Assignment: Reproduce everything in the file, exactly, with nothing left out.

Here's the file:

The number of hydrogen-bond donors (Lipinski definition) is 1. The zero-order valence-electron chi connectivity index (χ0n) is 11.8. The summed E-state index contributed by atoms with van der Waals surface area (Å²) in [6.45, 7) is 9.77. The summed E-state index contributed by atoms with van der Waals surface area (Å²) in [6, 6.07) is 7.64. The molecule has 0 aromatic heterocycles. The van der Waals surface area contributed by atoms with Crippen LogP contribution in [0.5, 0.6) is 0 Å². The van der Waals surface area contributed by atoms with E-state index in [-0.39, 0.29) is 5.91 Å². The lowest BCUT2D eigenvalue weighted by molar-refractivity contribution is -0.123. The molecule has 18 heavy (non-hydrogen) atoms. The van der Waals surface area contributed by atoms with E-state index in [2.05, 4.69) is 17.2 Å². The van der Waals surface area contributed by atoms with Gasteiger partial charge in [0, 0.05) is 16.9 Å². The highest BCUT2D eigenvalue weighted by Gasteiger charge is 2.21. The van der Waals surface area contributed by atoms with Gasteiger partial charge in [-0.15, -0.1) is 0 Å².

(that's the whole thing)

The number of hydrogen-bond donors (Lipinski definition) is 1. The zero-order valence-electron chi connectivity index (χ0n) is 11.8. The summed E-state index contributed by atoms with van der Waals surface area (Å²) in [6.45, 7) is 9.77. The summed E-state index contributed by atoms with van der Waals surface area (Å²) in [6, 6.07) is 7.64. The molecule has 0 aromatic heterocycles. The van der Waals surface area contributed by atoms with Crippen LogP contribution in [0.5, 0.6) is 0 Å². The van der Waals surface area contributed by atoms with E-state index in [-0.39, 0.29) is 5.91 Å². The lowest BCUT2D eigenvalue weighted by molar-refractivity contribution is -0.123. The molecule has 18 heavy (non-hydrogen) atoms. The van der Waals surface area contributed by atoms with E-state index in [2.05, 4.69) is 17.2 Å². The van der Waals surface area contributed by atoms with Gasteiger partial charge in [0, 0.05) is 16.9 Å². The highest BCUT2D eigenvalue weighted by Gasteiger charge is 2.21. The van der Waals surface area contributed by atoms with Gasteiger partial charge in [-0.15, -0.1) is 0 Å².